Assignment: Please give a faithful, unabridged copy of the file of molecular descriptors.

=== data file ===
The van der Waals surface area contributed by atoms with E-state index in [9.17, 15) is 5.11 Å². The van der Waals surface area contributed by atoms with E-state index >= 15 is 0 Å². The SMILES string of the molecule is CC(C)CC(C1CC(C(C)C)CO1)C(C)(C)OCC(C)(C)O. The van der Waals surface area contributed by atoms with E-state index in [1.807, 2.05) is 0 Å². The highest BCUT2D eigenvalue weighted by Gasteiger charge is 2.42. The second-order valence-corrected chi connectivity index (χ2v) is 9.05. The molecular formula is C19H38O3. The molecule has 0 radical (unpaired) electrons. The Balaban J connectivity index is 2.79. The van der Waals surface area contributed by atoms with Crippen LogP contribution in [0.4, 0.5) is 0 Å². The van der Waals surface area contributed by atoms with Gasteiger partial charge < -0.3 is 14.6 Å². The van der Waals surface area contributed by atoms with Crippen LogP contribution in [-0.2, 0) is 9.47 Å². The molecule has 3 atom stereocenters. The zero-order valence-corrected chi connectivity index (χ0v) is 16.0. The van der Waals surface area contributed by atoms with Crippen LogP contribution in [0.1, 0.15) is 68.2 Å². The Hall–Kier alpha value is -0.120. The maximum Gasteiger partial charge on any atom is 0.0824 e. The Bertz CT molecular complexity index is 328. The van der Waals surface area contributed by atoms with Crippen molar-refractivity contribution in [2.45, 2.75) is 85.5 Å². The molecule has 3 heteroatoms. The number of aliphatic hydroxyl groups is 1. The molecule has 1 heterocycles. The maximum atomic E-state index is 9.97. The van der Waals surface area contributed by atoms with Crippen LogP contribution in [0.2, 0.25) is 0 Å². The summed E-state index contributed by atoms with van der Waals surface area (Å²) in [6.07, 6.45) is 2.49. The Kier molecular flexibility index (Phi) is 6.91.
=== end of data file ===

The van der Waals surface area contributed by atoms with E-state index in [9.17, 15) is 5.11 Å². The van der Waals surface area contributed by atoms with E-state index >= 15 is 0 Å². The SMILES string of the molecule is CC(C)CC(C1CC(C(C)C)CO1)C(C)(C)OCC(C)(C)O. The van der Waals surface area contributed by atoms with E-state index in [1.807, 2.05) is 0 Å². The highest BCUT2D eigenvalue weighted by Gasteiger charge is 2.42. The second-order valence-corrected chi connectivity index (χ2v) is 9.05. The molecular formula is C19H38O3. The molecule has 0 radical (unpaired) electrons. The Balaban J connectivity index is 2.79. The van der Waals surface area contributed by atoms with Crippen LogP contribution in [0.4, 0.5) is 0 Å². The van der Waals surface area contributed by atoms with Gasteiger partial charge < -0.3 is 14.6 Å². The van der Waals surface area contributed by atoms with Crippen LogP contribution in [-0.2, 0) is 9.47 Å². The molecule has 3 atom stereocenters. The zero-order valence-corrected chi connectivity index (χ0v) is 16.0. The van der Waals surface area contributed by atoms with Crippen LogP contribution in [0.1, 0.15) is 68.2 Å². The Hall–Kier alpha value is -0.120. The maximum Gasteiger partial charge on any atom is 0.0824 e. The Bertz CT molecular complexity index is 328. The van der Waals surface area contributed by atoms with Crippen molar-refractivity contribution in [2.45, 2.75) is 85.5 Å². The molecule has 3 heteroatoms. The number of aliphatic hydroxyl groups is 1. The molecule has 1 heterocycles. The maximum atomic E-state index is 9.97. The van der Waals surface area contributed by atoms with Crippen LogP contribution in [0.2, 0.25) is 0 Å². The summed E-state index contributed by atoms with van der Waals surface area (Å²) in [6.07, 6.45) is 2.49. The Kier molecular flexibility index (Phi) is 6.91.